In addition, some might think he earns it in other ways like the toll it takes on someone in his position.
It’s the stereotyping that bothers him. It bothers him a great deal. It’s the stereotypes of athletes in general and the black athlete in particular that bother him.
Yes, the dumb jock myth still exists.
Marshall, a computer information science major, is no dummy. He keeps his grade-point average north of 3.0, and he’s mapped a trajectory beyond basketball as he plans to own a computer business.
It’s difficult to reconcile the stereotype of the “dumb jock” with what’s observed of Marshall in class.
During that computer lab, as other others around him browse assorted social networking sites, including Twitter, Facebook and others, he’s engaged with the instructor, asking and answering questions. He concentrates on his work. Although he knows that people possess those perceptions about athletes, he’s able to differentiate, especially when it comes to the one regarding ethnicity.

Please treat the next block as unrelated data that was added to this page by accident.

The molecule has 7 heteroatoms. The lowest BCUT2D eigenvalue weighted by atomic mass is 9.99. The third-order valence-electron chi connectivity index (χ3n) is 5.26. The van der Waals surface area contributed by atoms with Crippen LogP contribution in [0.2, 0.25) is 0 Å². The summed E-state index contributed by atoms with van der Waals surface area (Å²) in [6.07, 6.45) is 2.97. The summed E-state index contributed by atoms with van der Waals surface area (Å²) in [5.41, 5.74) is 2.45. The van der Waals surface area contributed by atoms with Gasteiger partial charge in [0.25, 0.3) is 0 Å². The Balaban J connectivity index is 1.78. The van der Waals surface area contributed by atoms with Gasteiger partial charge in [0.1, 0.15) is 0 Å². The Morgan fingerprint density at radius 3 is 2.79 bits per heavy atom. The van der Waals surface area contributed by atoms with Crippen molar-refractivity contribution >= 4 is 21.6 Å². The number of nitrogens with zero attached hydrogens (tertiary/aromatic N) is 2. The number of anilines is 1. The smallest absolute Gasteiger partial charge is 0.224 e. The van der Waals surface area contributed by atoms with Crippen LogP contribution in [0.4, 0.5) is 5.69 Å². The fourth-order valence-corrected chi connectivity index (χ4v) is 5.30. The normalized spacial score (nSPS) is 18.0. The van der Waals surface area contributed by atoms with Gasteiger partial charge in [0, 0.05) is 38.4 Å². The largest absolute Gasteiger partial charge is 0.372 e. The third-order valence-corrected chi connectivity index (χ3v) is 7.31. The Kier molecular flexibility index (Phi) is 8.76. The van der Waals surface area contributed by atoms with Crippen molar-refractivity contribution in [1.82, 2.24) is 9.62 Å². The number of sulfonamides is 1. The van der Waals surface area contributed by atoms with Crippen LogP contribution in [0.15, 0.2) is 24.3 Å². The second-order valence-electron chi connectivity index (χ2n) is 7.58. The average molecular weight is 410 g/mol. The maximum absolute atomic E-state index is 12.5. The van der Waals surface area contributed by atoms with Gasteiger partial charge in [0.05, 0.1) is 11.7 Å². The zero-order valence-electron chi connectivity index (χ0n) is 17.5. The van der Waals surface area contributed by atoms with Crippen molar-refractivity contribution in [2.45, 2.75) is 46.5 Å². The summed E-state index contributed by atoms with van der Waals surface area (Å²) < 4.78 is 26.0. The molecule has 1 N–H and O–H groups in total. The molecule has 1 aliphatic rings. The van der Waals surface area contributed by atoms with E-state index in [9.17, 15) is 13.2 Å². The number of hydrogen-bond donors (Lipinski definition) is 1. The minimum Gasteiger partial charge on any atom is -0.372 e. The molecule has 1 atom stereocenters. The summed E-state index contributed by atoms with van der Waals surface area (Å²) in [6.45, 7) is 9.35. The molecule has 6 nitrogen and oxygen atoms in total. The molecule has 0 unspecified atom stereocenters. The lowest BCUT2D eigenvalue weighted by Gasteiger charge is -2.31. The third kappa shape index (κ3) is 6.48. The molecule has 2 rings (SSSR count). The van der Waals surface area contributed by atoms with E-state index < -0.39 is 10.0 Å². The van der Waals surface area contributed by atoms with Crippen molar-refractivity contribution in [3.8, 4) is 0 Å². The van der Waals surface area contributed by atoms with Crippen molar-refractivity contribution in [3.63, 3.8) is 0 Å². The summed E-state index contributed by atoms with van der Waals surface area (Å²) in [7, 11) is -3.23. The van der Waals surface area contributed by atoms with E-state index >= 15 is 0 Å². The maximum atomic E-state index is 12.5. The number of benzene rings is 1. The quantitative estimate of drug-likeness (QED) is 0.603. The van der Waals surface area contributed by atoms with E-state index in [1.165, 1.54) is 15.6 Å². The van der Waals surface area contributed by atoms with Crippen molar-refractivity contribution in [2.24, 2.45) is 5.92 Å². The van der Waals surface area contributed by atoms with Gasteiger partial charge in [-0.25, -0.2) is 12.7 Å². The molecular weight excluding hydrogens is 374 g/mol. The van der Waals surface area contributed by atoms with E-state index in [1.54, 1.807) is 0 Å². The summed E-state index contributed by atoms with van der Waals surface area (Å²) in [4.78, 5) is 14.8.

“It depends on the person, honestly,” he said. “I believe in [my] generation, we don’t see as strong into race or color of our skin as much as people before us.”
Expectations of others
But the commonality that crosses generations is that almost everyone has expectations of who he is, how he’s supposed to play and how he should be the one to lead the Zips’ basketball program to the national prominence that Kent State enjoyed during its sprint to the NCAA Tournament’s Elite Eight back in 2002.